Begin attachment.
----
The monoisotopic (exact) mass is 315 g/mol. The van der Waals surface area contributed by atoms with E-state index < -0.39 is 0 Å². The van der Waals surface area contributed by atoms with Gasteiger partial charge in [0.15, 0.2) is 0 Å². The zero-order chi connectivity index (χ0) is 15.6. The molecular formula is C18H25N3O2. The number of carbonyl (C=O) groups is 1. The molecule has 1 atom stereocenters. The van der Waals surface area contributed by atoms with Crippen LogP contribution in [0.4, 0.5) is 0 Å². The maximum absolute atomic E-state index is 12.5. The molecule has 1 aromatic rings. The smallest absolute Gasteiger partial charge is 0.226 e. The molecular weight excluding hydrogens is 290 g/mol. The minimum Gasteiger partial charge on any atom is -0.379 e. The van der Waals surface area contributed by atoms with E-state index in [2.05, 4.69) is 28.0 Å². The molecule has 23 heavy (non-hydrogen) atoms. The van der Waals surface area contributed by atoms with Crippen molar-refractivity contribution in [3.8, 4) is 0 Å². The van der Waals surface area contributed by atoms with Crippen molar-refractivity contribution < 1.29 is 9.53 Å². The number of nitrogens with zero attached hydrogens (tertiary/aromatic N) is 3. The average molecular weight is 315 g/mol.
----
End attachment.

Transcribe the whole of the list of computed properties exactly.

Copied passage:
The monoisotopic (exact) mass is 315 g/mol. The van der Waals surface area contributed by atoms with E-state index < -0.39 is 0 Å². The van der Waals surface area contributed by atoms with Gasteiger partial charge in [0.15, 0.2) is 0 Å². The zero-order chi connectivity index (χ0) is 15.6. The molecular formula is C18H25N3O2. The number of carbonyl (C=O) groups is 1. The molecule has 1 atom stereocenters. The van der Waals surface area contributed by atoms with Crippen LogP contribution in [0.4, 0.5) is 0 Å². The maximum absolute atomic E-state index is 12.5. The molecule has 1 aromatic rings. The smallest absolute Gasteiger partial charge is 0.226 e. The molecular weight excluding hydrogens is 290 g/mol. The minimum Gasteiger partial charge on any atom is -0.379 e. The van der Waals surface area contributed by atoms with E-state index in [2.05, 4.69) is 28.0 Å². The molecule has 23 heavy (non-hydrogen) atoms. The van der Waals surface area contributed by atoms with Crippen molar-refractivity contribution in [3.8, 4) is 0 Å². The van der Waals surface area contributed by atoms with Crippen molar-refractivity contribution < 1.29 is 9.53 Å². The number of nitrogens with zero attached hydrogens (tertiary/aromatic N) is 3. The average molecular weight is 315 g/mol.